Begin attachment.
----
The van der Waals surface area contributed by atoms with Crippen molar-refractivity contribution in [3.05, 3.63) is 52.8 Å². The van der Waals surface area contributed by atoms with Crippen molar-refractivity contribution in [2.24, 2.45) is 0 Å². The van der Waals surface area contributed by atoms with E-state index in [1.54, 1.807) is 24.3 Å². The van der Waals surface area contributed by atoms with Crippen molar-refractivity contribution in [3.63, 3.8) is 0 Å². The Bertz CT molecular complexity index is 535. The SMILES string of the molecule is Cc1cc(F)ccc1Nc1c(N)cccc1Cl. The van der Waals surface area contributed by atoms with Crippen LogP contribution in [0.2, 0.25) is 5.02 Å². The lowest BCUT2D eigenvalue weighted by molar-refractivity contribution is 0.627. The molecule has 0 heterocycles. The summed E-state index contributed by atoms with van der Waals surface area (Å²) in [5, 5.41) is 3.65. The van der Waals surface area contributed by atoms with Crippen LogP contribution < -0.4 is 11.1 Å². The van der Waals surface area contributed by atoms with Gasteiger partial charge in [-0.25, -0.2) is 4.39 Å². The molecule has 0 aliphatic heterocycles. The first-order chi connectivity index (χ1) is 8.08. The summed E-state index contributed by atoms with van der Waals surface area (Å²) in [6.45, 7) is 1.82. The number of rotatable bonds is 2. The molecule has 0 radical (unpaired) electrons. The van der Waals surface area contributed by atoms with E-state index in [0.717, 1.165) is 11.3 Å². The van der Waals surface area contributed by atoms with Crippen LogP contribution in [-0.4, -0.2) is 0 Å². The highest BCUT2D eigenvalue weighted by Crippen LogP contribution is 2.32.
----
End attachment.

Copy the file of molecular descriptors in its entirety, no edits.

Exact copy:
The van der Waals surface area contributed by atoms with Crippen molar-refractivity contribution in [3.05, 3.63) is 52.8 Å². The van der Waals surface area contributed by atoms with Crippen molar-refractivity contribution in [2.24, 2.45) is 0 Å². The van der Waals surface area contributed by atoms with E-state index in [1.54, 1.807) is 24.3 Å². The van der Waals surface area contributed by atoms with Crippen molar-refractivity contribution in [3.63, 3.8) is 0 Å². The Bertz CT molecular complexity index is 535. The SMILES string of the molecule is Cc1cc(F)ccc1Nc1c(N)cccc1Cl. The van der Waals surface area contributed by atoms with Crippen LogP contribution in [0.2, 0.25) is 5.02 Å². The lowest BCUT2D eigenvalue weighted by molar-refractivity contribution is 0.627. The molecule has 0 heterocycles. The summed E-state index contributed by atoms with van der Waals surface area (Å²) in [5, 5.41) is 3.65. The van der Waals surface area contributed by atoms with Crippen LogP contribution < -0.4 is 11.1 Å². The van der Waals surface area contributed by atoms with Gasteiger partial charge in [-0.25, -0.2) is 4.39 Å². The molecule has 0 aliphatic heterocycles. The first-order chi connectivity index (χ1) is 8.08. The summed E-state index contributed by atoms with van der Waals surface area (Å²) in [6.45, 7) is 1.82. The number of rotatable bonds is 2. The molecule has 0 radical (unpaired) electrons. The van der Waals surface area contributed by atoms with E-state index in [0.717, 1.165) is 11.3 Å². The van der Waals surface area contributed by atoms with Crippen LogP contribution in [-0.4, -0.2) is 0 Å². The highest BCUT2D eigenvalue weighted by Crippen LogP contribution is 2.32.